The Entrepreneur Insider network is an online community where the most thoughtful and influential people in America’s startup scene contribute answers to timely questions about entrepreneurship and careers. Today’s answer to the question “When making a tough business decision, how do you know when to trust your gut?” is written by Glenn Laumeister, founder and CEO of CoachMarket.
It’s often said, especially by entrepreneurs and those who would like to be, that you should go with your gut when making big decisions. In my experience, this is the worst possible way for entrepreneurs to make big decisions about their businesses.
If you’re a successful entrepreneur, you possess a level of willpower far beyond that of everyone else. It is this willpower that allows you to overcome obstacle after obstacle in launching and growing your business. A large part of this willpower is a result of your desire to achieve something and to do it before you run out of money, time, or energy.
Typically, strong desire and strong willpower enable entrepreneurs to convince employees to follow them, investors to bet on them, and early customers to trust them. The problem arises when your desire and willpower overwhelm your instincts, sense of reality, and ability to follow a rational decision–making process. When you want something so badly, and your entire world revolves around making it happen, your emotions take over, and you end up running a decision–making process no longer based on facts, but on a false reality.
See also: The Hardest Part of Being an Entrepreneur
I have made some really bad decisions simply because I wanted something to happen so badly that I was blinded by any other inputs. You cannot will customers to buy something they don’t want, you cannot will employees to create a piece of software that they don’t know how to code, and you cannot will suppliers to work with you who see the world in a different way.
I couldn’t tell the difference between my gut (instincts) and my desire to make something happen. My desire simply told my gut what to do. On a good day, you feel instincts in your gut that are a mix of experience, intuition, judgment, subconscious sensing, and that magic X factor. But on a bad day, your gut is simply taken over by your desire, your willpower, and your incredible drive to make something happen in the way you envision it.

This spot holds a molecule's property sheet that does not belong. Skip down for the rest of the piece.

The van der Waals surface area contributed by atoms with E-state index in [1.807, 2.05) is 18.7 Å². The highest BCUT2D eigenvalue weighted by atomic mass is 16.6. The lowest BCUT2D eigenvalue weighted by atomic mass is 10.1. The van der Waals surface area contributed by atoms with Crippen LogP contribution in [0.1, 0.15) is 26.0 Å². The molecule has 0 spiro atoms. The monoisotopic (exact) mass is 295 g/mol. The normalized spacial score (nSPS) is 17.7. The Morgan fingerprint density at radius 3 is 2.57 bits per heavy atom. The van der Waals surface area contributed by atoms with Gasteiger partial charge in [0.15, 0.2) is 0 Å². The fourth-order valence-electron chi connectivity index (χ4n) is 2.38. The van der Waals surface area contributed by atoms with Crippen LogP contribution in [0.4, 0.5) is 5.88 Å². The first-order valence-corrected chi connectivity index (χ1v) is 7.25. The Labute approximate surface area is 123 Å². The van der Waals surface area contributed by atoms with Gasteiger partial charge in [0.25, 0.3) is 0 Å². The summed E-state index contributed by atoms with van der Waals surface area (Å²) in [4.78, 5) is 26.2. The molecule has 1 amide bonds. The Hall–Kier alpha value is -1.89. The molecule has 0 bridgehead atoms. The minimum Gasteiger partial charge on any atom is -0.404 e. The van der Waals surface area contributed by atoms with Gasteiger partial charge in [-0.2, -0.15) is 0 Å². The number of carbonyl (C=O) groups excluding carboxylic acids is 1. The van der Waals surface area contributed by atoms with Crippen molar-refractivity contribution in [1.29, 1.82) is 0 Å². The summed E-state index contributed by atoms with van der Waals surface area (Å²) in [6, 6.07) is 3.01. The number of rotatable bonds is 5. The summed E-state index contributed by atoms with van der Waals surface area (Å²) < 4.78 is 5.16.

How does an entrepreneur solve for this? While a leap of faith is often required in many decisions, one must differentiate between not having all of the information and making a decision based on desire alone.
To address this, I write down the decision and a list of five key pros and cons on a piece of paper that support or argue against making this decision. The pros and cons must be fact–based and cannot include words such as want, need, hope, if, then, sure, etc.
I then show this list to someone I trust, who has no skin in the decision, and ask for a reality check. Are these facts or opinions? Are they educated guesses or are they my hopes, dreams, and desires?
Every entrepreneurial journey begins with a dream, but in my experience, dreams don’t pay the bills, so make sure your gut is based on the reality of the world around you and not the world as you want it to be.
Glenn is a technology CEO and lifelong entrepreneur with over 15 years of experience launching and scaling B2C and B2B online businesses. He is a previous INC 500 CEO and finalist for Ernst and Young’s Entrepreneur of the Year Award for Metro New York.
Read all responses to the Entrepreneur Insider question: When making a tough business decision, how do you know when to trust your gut?
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What Every Leader Can Learn From Alfred P. Sloan About Tough Decisions by Frank Fabela, Vistage CEO peer advisory board chair.
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Here’s What Happens When You Don’t Trust Your Gut by Gesche Haas, founder of Dreamers//Doers.
Here’s What You Should Do When You Have to Make a Tough Decision by Alexander Goldstein, founder and CEO of Eligo Energy.
Never Make a Big Decision Without Doing This First by Feris Rifai, cofounder and CEO of Bay Dynamics.
Here’s How Questioning Decisions Can Ruin a Business by Pat Peterson, founder and CEO of Agari.